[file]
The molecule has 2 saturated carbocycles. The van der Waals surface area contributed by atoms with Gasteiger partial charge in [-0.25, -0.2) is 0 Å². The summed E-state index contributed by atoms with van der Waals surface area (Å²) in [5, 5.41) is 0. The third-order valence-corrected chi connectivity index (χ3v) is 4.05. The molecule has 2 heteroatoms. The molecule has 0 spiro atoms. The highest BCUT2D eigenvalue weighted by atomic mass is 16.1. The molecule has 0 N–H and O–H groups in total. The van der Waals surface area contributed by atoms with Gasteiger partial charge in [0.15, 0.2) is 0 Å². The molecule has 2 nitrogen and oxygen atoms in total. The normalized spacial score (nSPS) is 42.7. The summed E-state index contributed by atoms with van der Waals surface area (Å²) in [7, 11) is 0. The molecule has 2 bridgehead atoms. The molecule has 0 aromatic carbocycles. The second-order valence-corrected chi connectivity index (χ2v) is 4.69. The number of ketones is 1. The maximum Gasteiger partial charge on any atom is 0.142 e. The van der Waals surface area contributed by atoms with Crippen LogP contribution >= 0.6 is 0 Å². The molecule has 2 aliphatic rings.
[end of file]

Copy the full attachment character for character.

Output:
The molecule has 2 saturated carbocycles. The van der Waals surface area contributed by atoms with Gasteiger partial charge in [-0.25, -0.2) is 0 Å². The summed E-state index contributed by atoms with van der Waals surface area (Å²) in [5, 5.41) is 0. The third-order valence-corrected chi connectivity index (χ3v) is 4.05. The molecule has 2 heteroatoms. The molecule has 0 spiro atoms. The highest BCUT2D eigenvalue weighted by atomic mass is 16.1. The molecule has 0 N–H and O–H groups in total. The van der Waals surface area contributed by atoms with Gasteiger partial charge in [0.15, 0.2) is 0 Å². The molecule has 2 nitrogen and oxygen atoms in total. The normalized spacial score (nSPS) is 42.7. The summed E-state index contributed by atoms with van der Waals surface area (Å²) in [7, 11) is 0. The molecule has 2 bridgehead atoms. The molecule has 0 aromatic carbocycles. The second-order valence-corrected chi connectivity index (χ2v) is 4.69. The number of ketones is 1. The maximum Gasteiger partial charge on any atom is 0.142 e. The van der Waals surface area contributed by atoms with Crippen LogP contribution >= 0.6 is 0 Å². The molecule has 2 aliphatic rings.